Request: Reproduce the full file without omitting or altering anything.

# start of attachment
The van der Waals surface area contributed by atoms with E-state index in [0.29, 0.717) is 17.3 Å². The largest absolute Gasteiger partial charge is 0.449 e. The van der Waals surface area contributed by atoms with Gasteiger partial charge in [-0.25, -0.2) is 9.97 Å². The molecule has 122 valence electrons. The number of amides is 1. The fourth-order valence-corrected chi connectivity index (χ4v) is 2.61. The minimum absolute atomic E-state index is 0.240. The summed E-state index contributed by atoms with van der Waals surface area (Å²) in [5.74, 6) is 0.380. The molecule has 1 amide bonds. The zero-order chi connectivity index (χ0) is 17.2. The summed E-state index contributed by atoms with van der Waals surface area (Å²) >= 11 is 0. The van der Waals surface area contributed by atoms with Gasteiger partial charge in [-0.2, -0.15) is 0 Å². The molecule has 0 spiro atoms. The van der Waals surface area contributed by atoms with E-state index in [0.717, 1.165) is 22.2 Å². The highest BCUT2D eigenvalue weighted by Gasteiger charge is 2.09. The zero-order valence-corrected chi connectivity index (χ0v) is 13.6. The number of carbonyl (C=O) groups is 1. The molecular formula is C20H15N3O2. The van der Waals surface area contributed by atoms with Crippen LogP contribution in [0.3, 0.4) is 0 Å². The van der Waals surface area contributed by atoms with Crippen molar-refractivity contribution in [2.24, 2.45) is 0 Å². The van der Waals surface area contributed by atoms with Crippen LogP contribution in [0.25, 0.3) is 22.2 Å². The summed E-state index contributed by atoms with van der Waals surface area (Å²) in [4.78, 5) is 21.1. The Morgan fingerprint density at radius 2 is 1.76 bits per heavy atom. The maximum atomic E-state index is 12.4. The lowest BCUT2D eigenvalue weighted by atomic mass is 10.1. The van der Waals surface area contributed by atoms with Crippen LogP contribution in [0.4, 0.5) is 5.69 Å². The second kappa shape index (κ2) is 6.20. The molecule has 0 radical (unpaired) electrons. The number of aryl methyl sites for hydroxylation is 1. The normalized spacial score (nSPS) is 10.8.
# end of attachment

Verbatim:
The van der Waals surface area contributed by atoms with E-state index in [0.29, 0.717) is 17.3 Å². The largest absolute Gasteiger partial charge is 0.449 e. The van der Waals surface area contributed by atoms with Gasteiger partial charge in [-0.25, -0.2) is 9.97 Å². The molecule has 122 valence electrons. The number of amides is 1. The fourth-order valence-corrected chi connectivity index (χ4v) is 2.61. The minimum absolute atomic E-state index is 0.240. The summed E-state index contributed by atoms with van der Waals surface area (Å²) in [5.74, 6) is 0.380. The molecule has 1 amide bonds. The zero-order chi connectivity index (χ0) is 17.2. The summed E-state index contributed by atoms with van der Waals surface area (Å²) >= 11 is 0. The van der Waals surface area contributed by atoms with Gasteiger partial charge in [-0.2, -0.15) is 0 Å². The molecule has 0 spiro atoms. The van der Waals surface area contributed by atoms with E-state index in [0.717, 1.165) is 22.2 Å². The highest BCUT2D eigenvalue weighted by Gasteiger charge is 2.09. The zero-order valence-corrected chi connectivity index (χ0v) is 13.6. The number of carbonyl (C=O) groups is 1. The molecular formula is C20H15N3O2. The van der Waals surface area contributed by atoms with Crippen LogP contribution in [0.3, 0.4) is 0 Å². The van der Waals surface area contributed by atoms with Crippen molar-refractivity contribution in [2.24, 2.45) is 0 Å². The van der Waals surface area contributed by atoms with Crippen LogP contribution in [0.25, 0.3) is 22.2 Å². The summed E-state index contributed by atoms with van der Waals surface area (Å²) in [4.78, 5) is 21.1. The Morgan fingerprint density at radius 2 is 1.76 bits per heavy atom. The maximum atomic E-state index is 12.4. The lowest BCUT2D eigenvalue weighted by atomic mass is 10.1. The van der Waals surface area contributed by atoms with Crippen LogP contribution in [0.4, 0.5) is 5.69 Å². The second kappa shape index (κ2) is 6.20. The molecule has 0 radical (unpaired) electrons. The number of aryl methyl sites for hydroxylation is 1. The normalized spacial score (nSPS) is 10.8.